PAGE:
AOSP has given us so many custom ROM’s, and has extended the lifespan of many an Android.
Today is a sad day for Android, folks.
Technical Lead, Android Open Source Project maintainer, and revered Android personality at Google, Jean Baptiste Queru, has announced he is leaving the AOSP (Android Open Source Project) at Google. And JBQ wasn’t just a mere employee at Android / Google, but really went the extra mile to help independent developers and keep things ‘open.’ As you’ll see from the quote below, JBQ was well known for his keenness to help developers:
So many of your posts on the forums have helped me with issues and I've learned so much from just reading.
JBQ is best known for his constant answering of questions from eager developers on Google Groups, and for ensuring that Android, at its core, was still open source. A very helpful character, JBQ is loved and respected by millions for the good work he has done.
While it’s highly unlikely that JBQ is leaving Google entirely, it does beg several questions as to how something like this could happen. How could JBQ –someone so committed to open source, to Android, and to Google be made to want to walk away?
The answer is simple – lawyers, IP, and the desire to keep things closed. Among the actors involved is Qualcomm. While JBQ isn’t allowed to comment on such matters because he is, for all intents and purposes, on the legal hook – the writing is on the wall.
Qualcomm is a notoriously quiet company that believes in vigorously defending its ‘proprietary’ intellectual property. And, they’ve a commanding lead in the SoC industry, and currently sell and make more SoC’s than any one single company.
And so, here we are today. We’ve lost arguably one of the largest proponents and champions of Android and open source because of the way lawyers and big business work. A sad day for Android, and a sad day for open source.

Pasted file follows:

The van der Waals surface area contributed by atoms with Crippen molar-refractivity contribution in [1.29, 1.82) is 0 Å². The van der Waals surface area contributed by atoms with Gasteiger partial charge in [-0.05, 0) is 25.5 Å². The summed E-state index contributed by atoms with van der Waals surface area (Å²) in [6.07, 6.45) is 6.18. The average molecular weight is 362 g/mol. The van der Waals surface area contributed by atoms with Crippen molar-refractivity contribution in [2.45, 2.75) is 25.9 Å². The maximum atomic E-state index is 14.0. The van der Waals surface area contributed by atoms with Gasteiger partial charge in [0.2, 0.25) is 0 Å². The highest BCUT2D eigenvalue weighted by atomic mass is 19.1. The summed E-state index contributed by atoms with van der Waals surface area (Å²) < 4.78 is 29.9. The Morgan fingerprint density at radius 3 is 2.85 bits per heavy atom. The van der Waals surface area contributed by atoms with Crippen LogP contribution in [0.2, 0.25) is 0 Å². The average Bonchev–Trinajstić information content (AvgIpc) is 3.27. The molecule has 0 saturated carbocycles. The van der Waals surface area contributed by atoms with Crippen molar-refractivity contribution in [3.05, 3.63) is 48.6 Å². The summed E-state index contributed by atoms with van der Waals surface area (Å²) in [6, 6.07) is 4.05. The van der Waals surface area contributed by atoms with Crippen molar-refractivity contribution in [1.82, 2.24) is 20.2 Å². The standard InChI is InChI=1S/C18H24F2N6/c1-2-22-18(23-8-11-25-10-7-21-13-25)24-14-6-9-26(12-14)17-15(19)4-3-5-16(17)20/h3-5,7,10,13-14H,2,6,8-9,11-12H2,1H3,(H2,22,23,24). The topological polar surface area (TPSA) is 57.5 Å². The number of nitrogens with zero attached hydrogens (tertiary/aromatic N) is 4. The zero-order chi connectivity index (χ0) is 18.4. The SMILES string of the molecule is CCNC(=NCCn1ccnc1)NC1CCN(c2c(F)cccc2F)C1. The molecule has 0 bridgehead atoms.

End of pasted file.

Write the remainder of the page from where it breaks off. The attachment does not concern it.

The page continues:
In order to understand, from the larger picture, why this problem is likely arising, let’s look at the SoC’s used in the Nexus line of devices:
It’s that second-to-last comment which points the [middle] finger at Qualcomm. And it’s pretty easy to figure out why, looking at the chipset supplier for each Nexus device.
- Nexus One: Qualcomm
- Nexus S: Samsung
- Galaxy Nexus: TI
- XOOM: Tegra
- Nexus 7: Tegra
- Nexus 4: Qualcomm
- Nexus 10: Samsung
- Nexus Q: TI
- Nexus 7 (2013):Qualcomm
Based off the fact that we know all Qualcomm powered Nexus devices have run into substantial difficulties relating to publishing factory images and binaries, we’d say it’s a very easy conclusion to come to that Qualcomm is responsible here. Kudos to AndroidPolice for putting the dots together.
JBQ isn’t delving into specifics, and we understand why. Is this all because of Qualcomm’s willingness to play ball? Is there something bigger at work here? My apologies that the above read like an obituary, but it truly is a sad day for Android and for open source.
Here’s to hoping everything works out. Any thoughts?